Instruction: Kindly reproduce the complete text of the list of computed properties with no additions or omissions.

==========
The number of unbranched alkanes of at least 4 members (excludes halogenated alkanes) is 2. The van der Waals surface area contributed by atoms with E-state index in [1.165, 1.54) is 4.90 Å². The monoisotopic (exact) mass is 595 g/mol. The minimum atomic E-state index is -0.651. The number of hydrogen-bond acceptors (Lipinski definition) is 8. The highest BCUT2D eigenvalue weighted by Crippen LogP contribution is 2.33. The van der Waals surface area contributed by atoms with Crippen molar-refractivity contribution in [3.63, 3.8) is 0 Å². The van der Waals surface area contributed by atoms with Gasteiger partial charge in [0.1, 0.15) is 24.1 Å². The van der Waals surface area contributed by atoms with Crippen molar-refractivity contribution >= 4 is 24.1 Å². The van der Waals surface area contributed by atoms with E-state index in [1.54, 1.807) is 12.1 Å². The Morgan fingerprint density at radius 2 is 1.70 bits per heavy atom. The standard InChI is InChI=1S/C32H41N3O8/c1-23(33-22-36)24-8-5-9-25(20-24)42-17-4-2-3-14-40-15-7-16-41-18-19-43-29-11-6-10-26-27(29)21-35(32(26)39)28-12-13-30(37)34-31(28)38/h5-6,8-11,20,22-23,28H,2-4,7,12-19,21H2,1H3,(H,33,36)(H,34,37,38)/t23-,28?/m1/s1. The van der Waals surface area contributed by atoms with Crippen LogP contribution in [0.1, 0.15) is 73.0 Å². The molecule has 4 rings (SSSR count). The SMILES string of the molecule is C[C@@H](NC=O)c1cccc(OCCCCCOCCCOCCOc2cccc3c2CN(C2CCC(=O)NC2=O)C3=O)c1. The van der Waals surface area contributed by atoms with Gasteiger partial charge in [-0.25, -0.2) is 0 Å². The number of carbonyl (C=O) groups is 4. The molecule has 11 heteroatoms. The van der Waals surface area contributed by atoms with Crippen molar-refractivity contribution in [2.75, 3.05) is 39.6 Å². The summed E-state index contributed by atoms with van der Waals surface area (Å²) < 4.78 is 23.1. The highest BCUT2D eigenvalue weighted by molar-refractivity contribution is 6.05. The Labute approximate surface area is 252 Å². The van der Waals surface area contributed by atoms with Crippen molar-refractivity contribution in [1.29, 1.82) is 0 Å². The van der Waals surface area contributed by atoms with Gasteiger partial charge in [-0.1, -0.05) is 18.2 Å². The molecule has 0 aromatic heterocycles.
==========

The number of unbranched alkanes of at least 4 members (excludes halogenated alkanes) is 2. The van der Waals surface area contributed by atoms with E-state index in [1.165, 1.54) is 4.90 Å². The monoisotopic (exact) mass is 595 g/mol. The minimum atomic E-state index is -0.651. The number of hydrogen-bond acceptors (Lipinski definition) is 8. The highest BCUT2D eigenvalue weighted by Crippen LogP contribution is 2.33. The van der Waals surface area contributed by atoms with Crippen molar-refractivity contribution in [3.63, 3.8) is 0 Å². The van der Waals surface area contributed by atoms with Gasteiger partial charge in [0.1, 0.15) is 24.1 Å². The van der Waals surface area contributed by atoms with Crippen molar-refractivity contribution >= 4 is 24.1 Å². The van der Waals surface area contributed by atoms with E-state index in [1.54, 1.807) is 12.1 Å². The Morgan fingerprint density at radius 2 is 1.70 bits per heavy atom. The standard InChI is InChI=1S/C32H41N3O8/c1-23(33-22-36)24-8-5-9-25(20-24)42-17-4-2-3-14-40-15-7-16-41-18-19-43-29-11-6-10-26-27(29)21-35(32(26)39)28-12-13-30(37)34-31(28)38/h5-6,8-11,20,22-23,28H,2-4,7,12-19,21H2,1H3,(H,33,36)(H,34,37,38)/t23-,28?/m1/s1. The van der Waals surface area contributed by atoms with Crippen LogP contribution in [0.1, 0.15) is 73.0 Å². The molecule has 4 rings (SSSR count). The SMILES string of the molecule is C[C@@H](NC=O)c1cccc(OCCCCCOCCCOCCOc2cccc3c2CN(C2CCC(=O)NC2=O)C3=O)c1. The van der Waals surface area contributed by atoms with Gasteiger partial charge in [-0.25, -0.2) is 0 Å². The number of carbonyl (C=O) groups is 4. The molecule has 11 heteroatoms. The van der Waals surface area contributed by atoms with Crippen molar-refractivity contribution in [2.75, 3.05) is 39.6 Å². The summed E-state index contributed by atoms with van der Waals surface area (Å²) < 4.78 is 23.1. The highest BCUT2D eigenvalue weighted by molar-refractivity contribution is 6.05. The Labute approximate surface area is 252 Å². The van der Waals surface area contributed by atoms with Crippen molar-refractivity contribution in [1.29, 1.82) is 0 Å². The van der Waals surface area contributed by atoms with Gasteiger partial charge in [-0.1, -0.05) is 18.2 Å². The molecule has 0 aromatic heterocycles.